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Bagpiper Band and four walls of Jammu Central Jail

Jammu: Once infamous for its association with the Kandhar airplane hijack, the high security prison of Kot Bhalwal here seems to have moved along with time and forgotten its painful history.

A slew of changes and some innovative steps in the last few years have meant that the Central Jail has outgrown its past shadow. It was here during the 1999 hijack of Indian Airlines flight IC-814, that three terrorists Mushtaq Ahmed Zargar, Ahmed Omar Saeed Sheikh and Maulana Masood Azhar, who were lodged in Kot Bhalwal jail were traded off for the safety of more than 150 passengers on board.

The jail has now begun to be recognised as one of the model prisons, which inculcates values and life-sustaining skills in the inmates, so that they can live a smooth life after their release. "But it is no easy job," says a police official, who works in close coordination with the delinquents.

"It is very tough to change their mentality and motivate them to follow the right track," he added.
However, when one listens to the first of its kind `Bagpiper Band` of the inmates, the reality seems to be a distant fact.

Vijay Kumar, nick named commander leads the music band comprising inmates and as soon he shouts "general salute, ready one-two" the drums begin to beat, the bagpipers follow.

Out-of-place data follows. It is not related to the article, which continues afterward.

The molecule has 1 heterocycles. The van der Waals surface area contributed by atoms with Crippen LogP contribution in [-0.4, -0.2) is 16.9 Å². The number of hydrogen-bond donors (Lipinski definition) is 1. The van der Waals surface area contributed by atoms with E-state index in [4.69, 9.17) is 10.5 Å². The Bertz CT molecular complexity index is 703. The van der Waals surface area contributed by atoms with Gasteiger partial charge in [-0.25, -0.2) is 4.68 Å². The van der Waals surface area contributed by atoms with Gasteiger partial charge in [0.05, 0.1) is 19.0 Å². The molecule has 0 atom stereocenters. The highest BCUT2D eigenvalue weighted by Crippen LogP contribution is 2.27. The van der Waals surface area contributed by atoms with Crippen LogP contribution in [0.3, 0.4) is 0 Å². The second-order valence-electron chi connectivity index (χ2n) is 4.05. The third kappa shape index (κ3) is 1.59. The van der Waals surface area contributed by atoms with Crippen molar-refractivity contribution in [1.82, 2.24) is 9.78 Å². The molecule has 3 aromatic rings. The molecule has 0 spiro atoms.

The tune they play is `nit khair manga soniya mein teri` nit khair manga soniya mein teri, (Every moment I pray for the well being of my beloved) it is not that they are professionals and love to play, but for them it is a way to forget the worries of the external world.

However, they make sure that the notes are played properly and there is proper synchronisation between the team. "It has been 10 years since I was sent to jail in connection with a murder case. I learnt music here…if we don`t engage ourselves with some work, it will be difficult to stay here," says Kumar, who is serving the life imprisonment.

Kumar says "there are no issues with the old members of the band, the new ones sometimes do not understand the signals….but they are trying to learn." It is Ganesh Singh and few others, who have been entrusted with the job of teaching the newcomers.

Ganesh is a murder convict and is serving a life imprisonment, but that doesn`t distract him from playing the right notes on the bagpiper.

The Superintendent prison, Kot Bhalwal Central Jail, Rajini Sehgal, briefs about the various initiatives taken by the prison department for the improvement of the conditions of the jail..

That includes a recently inaugurated legal aid cell in the jail premises and also informs that there are other projects in the pipeline to make the prison a hi-tech and self-sufficient one. "A lot has changed over the years, the last two-three years have particularly been very good, we have initiated a lot of programmes and there are few more in the pipeline, which I can`t reveal now," says Sehgal.

There are other vocational centres running in the premises as well, while Updesh Kumar, a former soldier with 55 Rashtriya Rifles is engaged in the handloom section, there is a Bangladeshi family from Dhaka which is learning the trade of embroidery in another section.

Joshim Miya, his elder brother Bashid Miya and his nephew Johail were caught on charges of illegally crossing the international border. "We came here in search of work, some agent had promised us work here…we are learning embroidery here and I am sure this will help us when we return," says Joshim while displaying a model of his art work.

Bashid`s son was just six or seven years old when he along with his father and uncle were arrested and sent to jail. The jail, meanwhile, has got an order of some 500 odd cloth bags, and all the units were busy completing the work on time.

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